_give_goal_option is set to enabled. _give_set_goal has a value taken from the campaign goal question in the Ninja Form.

How do I Discover all the “Custom Meta” I Need?

Now you have the basics of how this process works and how to map your fields correctly. But there are hundreds of “custom meta” options in the free GiveWP plugin alone. Add all the additional “meta” from all our add-ons, and you’ve got thousands of options. Listing all of them would make this article far too long.

Instead, it’s best if you can discover the “custom meta” yourself. Luckily there’s a really handy free plugin just for that purpose:

JSM's Show Post Metadata on
JSMs Show Post Metadata Plugin

This is a really handy plugin that “just works.” Install, activate, and now at the bottom of each of your pages, posts, donation forms, etc. in the admin edit screens, there’s a new metabox called “Post Metadata”.

The post metadata table has a key and value column.

Navigate to one of your GiveWP forms and click “Edit.” Scroll down to see all the data there. Note that this can also be shown or hidden with the “Screen Options” settings for each of your posts.

Screen element options for donation forms include the featured image, goal statistics, donation form options, the excerpt, slug, author, and post meta data.

The “Custom meta” that GiveWP uses for the donation form settings are fairly self-explanatory. You will have to do some searching (with CTRL + F) but it is all there. When you need to find exactly the “value” you need for a specific “key,” start a draft GiveWP form, set all the settings you want there, and save it. When the page refreshes, the Postmeta will be updated to show you the keys.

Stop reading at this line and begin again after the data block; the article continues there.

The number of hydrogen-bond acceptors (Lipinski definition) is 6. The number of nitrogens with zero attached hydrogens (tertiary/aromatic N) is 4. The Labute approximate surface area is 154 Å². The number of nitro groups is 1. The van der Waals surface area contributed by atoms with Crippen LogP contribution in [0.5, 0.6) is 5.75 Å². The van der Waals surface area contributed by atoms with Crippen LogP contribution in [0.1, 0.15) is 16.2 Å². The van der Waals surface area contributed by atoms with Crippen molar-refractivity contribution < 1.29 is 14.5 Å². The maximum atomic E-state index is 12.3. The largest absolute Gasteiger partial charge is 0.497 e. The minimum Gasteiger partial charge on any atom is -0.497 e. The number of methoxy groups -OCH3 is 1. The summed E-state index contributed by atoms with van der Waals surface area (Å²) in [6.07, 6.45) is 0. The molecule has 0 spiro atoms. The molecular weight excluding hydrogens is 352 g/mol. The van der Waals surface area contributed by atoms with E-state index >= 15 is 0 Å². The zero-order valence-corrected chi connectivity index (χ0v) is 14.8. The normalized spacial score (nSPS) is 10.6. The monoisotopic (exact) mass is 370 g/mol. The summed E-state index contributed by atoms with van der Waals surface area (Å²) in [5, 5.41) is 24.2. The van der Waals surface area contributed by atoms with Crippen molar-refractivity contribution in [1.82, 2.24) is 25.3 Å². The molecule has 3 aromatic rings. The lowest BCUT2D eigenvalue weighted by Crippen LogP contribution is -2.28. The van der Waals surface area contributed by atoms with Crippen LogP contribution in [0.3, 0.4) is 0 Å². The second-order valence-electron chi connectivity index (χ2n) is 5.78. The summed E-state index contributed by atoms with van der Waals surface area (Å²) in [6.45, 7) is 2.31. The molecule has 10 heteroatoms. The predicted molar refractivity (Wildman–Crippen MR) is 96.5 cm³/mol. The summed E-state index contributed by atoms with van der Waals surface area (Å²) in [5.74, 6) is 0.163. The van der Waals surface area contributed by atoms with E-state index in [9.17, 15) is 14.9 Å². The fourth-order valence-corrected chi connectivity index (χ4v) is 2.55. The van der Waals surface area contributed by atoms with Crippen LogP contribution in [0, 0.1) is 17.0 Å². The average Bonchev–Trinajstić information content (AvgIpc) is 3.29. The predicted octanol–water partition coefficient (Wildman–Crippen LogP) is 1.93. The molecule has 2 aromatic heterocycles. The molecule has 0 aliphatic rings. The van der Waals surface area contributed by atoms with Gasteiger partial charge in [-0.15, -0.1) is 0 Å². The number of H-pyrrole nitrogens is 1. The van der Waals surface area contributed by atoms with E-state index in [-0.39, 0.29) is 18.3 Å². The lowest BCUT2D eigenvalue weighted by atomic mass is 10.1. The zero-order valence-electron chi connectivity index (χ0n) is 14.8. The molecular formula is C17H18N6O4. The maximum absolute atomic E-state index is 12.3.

For example, what if you wanted all your forms to be the Legacy format instead of the new multi-step format? Save a draft of your GiveWP form with the Legacy template enabled. Then do a search for the word “legacy” and you’ll find this:

_give_form_template array ( 0 => 'legacy', )

Now you know that you can set the Custom meta to have a “Meta key” of _give_form_template and a value of “legacy.”

Another good example is your donor thank you email content. You can set a unique message just for your peer-to-peer fundraisers that includes email tags and everything with this key: _give_new-donation_email_message

An example of all set values for _give_new-donation_email_content_ , _give_new-donation_email_header , and _give_new-donation_email_message.